This is not the first time that you’ve portrayed a real person and gotten close with him in real life. I remember reading that you had gotten really close with the guy you played in The Fighter.
It’s happened for me a few times. You’re talking about about Dickie, who I am still in touch with, and Dickie’s son as well. And Mel from American Hustle. I find there’s a freedom in playing a real character because, unlike with fictional characters, you have evidence: When you present something to a director and they say, “What are you doing?” You can go, “Look, this is what the guy’s like,” and they can’t argue with you. Whereas when it’s entirely fictional, they look at you like you are trying to steal the scene. Like, “This is too much, this is over the top.” When you are dealing with a real person, it’s the most satisfying and freeing acting I’ve ever felt.
Do you ever feel conflicted, when you meet a real person and like them, about portraying their less-admirable characteristics?
No, whenever I meet with somebody I am going to portray, I always start the conversation by saying that they have to accept that there is no interesting story that glamorizes everybody. There’s no character there. I went through that with Mel, and with Dickie, and with Mike as well. It’s about truth as much as possible, although of course we are taking some license because we are packing this all into a very short amount of time, but the goal is to stay as true as possible within that license. And you know, I don’t know if I could be so trusting, if someone was telling my life story, I would feel very vulnerable. But they were all very adventurous with that idea and accepted it.
Wait, can we go back to what you just said about American Psycho? Remind me what your research process was like for that, and who you met, and how it differed?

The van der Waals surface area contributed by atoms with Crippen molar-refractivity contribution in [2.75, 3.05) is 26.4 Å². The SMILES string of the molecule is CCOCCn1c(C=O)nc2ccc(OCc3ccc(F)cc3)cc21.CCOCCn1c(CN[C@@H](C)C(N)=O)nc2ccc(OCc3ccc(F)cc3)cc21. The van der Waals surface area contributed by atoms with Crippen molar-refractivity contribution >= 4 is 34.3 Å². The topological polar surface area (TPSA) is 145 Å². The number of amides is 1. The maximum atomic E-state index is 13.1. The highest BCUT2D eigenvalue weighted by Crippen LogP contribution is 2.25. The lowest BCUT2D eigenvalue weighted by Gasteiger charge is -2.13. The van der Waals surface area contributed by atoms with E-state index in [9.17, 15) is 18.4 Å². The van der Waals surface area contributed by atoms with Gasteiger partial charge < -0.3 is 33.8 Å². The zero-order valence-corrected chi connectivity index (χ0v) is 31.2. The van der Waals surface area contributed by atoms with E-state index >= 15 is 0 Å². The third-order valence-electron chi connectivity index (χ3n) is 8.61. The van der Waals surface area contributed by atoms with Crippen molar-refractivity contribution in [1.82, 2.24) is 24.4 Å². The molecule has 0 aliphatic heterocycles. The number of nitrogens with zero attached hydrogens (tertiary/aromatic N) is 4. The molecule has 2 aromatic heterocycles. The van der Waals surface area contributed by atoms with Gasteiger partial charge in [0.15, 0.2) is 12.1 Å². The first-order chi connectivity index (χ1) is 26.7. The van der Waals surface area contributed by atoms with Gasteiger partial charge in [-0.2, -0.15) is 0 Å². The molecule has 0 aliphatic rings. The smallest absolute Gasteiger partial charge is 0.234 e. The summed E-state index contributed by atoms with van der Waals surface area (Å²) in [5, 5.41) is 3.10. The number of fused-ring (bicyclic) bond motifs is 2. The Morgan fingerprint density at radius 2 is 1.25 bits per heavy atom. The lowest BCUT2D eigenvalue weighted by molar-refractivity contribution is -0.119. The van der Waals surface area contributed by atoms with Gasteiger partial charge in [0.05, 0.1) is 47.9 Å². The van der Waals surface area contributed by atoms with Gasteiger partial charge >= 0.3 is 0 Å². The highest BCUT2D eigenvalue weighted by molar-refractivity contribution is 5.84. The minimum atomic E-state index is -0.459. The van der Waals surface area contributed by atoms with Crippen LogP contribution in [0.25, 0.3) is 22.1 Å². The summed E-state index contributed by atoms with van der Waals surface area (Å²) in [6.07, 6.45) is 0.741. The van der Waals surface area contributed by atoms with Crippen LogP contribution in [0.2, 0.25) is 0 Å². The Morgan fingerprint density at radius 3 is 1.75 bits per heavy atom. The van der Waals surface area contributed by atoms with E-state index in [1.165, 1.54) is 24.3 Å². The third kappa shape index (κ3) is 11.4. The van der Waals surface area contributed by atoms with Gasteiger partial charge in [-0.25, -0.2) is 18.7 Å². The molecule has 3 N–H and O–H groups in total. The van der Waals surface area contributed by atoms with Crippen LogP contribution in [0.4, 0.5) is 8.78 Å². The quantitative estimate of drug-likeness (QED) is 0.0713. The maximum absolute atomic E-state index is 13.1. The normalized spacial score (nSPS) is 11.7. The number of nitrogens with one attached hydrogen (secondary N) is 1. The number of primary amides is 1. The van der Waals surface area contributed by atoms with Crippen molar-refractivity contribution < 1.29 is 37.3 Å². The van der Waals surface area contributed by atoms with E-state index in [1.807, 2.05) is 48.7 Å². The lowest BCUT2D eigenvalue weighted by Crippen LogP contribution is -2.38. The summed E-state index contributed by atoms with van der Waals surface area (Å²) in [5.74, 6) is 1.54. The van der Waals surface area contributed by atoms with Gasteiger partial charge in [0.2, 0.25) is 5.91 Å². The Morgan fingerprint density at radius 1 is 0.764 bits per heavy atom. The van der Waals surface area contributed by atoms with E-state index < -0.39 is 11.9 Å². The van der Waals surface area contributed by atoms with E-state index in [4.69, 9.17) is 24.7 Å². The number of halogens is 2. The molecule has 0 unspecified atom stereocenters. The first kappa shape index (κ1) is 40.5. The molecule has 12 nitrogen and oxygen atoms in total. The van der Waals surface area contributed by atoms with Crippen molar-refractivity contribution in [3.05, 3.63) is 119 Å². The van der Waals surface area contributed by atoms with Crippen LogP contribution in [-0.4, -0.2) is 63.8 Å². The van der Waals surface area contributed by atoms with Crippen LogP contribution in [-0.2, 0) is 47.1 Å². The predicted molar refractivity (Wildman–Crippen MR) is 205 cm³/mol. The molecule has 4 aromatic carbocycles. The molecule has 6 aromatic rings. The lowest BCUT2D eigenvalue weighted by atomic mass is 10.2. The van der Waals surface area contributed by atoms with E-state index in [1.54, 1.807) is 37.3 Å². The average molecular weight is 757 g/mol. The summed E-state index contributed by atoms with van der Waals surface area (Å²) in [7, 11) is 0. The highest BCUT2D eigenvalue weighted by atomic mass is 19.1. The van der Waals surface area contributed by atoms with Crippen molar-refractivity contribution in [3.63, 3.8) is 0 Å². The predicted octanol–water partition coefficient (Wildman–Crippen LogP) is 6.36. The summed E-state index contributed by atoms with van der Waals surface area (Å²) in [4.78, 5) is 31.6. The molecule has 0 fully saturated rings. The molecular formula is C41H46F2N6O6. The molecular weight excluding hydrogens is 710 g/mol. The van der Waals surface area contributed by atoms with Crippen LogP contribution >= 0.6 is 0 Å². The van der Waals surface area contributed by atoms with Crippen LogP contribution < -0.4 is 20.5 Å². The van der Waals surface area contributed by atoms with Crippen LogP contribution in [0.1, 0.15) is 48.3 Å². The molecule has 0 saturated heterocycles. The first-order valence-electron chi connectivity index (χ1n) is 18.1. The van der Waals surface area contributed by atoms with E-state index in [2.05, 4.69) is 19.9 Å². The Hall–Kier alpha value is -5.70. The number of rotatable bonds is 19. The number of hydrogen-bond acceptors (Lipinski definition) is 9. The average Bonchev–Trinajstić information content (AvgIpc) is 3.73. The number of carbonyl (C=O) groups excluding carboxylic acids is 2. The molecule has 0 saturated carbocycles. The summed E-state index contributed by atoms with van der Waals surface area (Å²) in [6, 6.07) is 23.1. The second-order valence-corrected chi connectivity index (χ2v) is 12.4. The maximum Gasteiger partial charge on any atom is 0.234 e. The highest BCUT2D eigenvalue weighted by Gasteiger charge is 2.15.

Someone introduced me to this group of young guys, and I spent quite a lot of time with them. I went on the trading floor, and to offices, and then we went out for the evenings, and I have no idea where we went, I couldn’t tell you, but it was disturbing. That was a lesson to me in how much people want you to be the character that you are playing. All I had to do was sit back and be quiet, and people will blur the lines between character and person. And hearing and witnessing this complete misunderstanding of the book. Seeing that firsthand, sitting until the early hours in the morning partying with people who believed I was that character. [Laughs.]
And hanging out with you anyway.
No, no, no, no. Not “and hanging out with me, anyway,” but hanging out with me because of that. Because they believed that to be the case. And I didn’t encourage anything, I just stayed quiet and let it all reveal itself in front of me. And it was fascinating. And it was nauseating. But very entertaining.
So I guess you’re not in touch with those people.
God, no. No way. Those were some of the most dangerous people I have ever come across in my life.